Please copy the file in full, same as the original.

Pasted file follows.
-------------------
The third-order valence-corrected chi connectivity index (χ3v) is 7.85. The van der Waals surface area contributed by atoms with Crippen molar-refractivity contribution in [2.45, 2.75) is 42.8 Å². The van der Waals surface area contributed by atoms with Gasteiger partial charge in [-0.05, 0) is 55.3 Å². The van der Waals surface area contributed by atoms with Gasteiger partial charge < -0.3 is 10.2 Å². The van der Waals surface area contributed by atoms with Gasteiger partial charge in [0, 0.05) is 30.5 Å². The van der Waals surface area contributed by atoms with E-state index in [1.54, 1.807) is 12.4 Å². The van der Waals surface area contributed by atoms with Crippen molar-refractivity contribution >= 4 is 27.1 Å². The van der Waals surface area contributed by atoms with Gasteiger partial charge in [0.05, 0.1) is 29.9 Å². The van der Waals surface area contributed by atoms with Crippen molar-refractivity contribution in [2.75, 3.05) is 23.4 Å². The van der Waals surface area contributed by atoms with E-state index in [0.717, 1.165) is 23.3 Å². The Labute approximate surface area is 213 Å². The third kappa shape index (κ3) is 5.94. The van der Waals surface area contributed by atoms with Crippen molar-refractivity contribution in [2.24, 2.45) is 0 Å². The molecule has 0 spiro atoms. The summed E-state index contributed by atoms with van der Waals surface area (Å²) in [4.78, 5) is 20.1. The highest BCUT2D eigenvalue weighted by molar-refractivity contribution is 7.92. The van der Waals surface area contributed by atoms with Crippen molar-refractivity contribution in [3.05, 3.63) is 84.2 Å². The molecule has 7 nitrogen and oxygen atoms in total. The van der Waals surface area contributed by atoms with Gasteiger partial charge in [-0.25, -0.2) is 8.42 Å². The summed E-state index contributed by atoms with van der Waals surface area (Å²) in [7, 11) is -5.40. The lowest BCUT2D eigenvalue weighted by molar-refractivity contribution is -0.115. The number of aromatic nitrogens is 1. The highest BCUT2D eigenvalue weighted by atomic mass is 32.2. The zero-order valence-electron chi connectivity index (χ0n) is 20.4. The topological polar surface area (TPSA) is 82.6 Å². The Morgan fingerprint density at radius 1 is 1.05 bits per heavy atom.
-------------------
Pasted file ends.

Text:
The third-order valence-corrected chi connectivity index (χ3v) is 7.85. The van der Waals surface area contributed by atoms with Crippen molar-refractivity contribution in [2.45, 2.75) is 42.8 Å². The van der Waals surface area contributed by atoms with Gasteiger partial charge in [-0.05, 0) is 55.3 Å². The van der Waals surface area contributed by atoms with Gasteiger partial charge < -0.3 is 10.2 Å². The van der Waals surface area contributed by atoms with Gasteiger partial charge in [0, 0.05) is 30.5 Å². The van der Waals surface area contributed by atoms with E-state index in [1.54, 1.807) is 12.4 Å². The van der Waals surface area contributed by atoms with Crippen molar-refractivity contribution >= 4 is 27.1 Å². The van der Waals surface area contributed by atoms with Gasteiger partial charge in [0.05, 0.1) is 29.9 Å². The van der Waals surface area contributed by atoms with Crippen molar-refractivity contribution in [2.75, 3.05) is 23.4 Å². The van der Waals surface area contributed by atoms with E-state index in [0.717, 1.165) is 23.3 Å². The Labute approximate surface area is 213 Å². The third kappa shape index (κ3) is 5.94. The van der Waals surface area contributed by atoms with Crippen molar-refractivity contribution in [2.24, 2.45) is 0 Å². The molecule has 0 spiro atoms. The summed E-state index contributed by atoms with van der Waals surface area (Å²) in [4.78, 5) is 20.1. The highest BCUT2D eigenvalue weighted by molar-refractivity contribution is 7.92. The van der Waals surface area contributed by atoms with Crippen molar-refractivity contribution in [3.05, 3.63) is 84.2 Å². The molecule has 7 nitrogen and oxygen atoms in total. The van der Waals surface area contributed by atoms with Gasteiger partial charge in [-0.25, -0.2) is 8.42 Å². The summed E-state index contributed by atoms with van der Waals surface area (Å²) in [7, 11) is -5.40. The lowest BCUT2D eigenvalue weighted by molar-refractivity contribution is -0.115. The number of aromatic nitrogens is 1. The highest BCUT2D eigenvalue weighted by atomic mass is 32.2. The zero-order valence-electron chi connectivity index (χ0n) is 20.4. The topological polar surface area (TPSA) is 82.6 Å². The Morgan fingerprint density at radius 1 is 1.05 bits per heavy atom.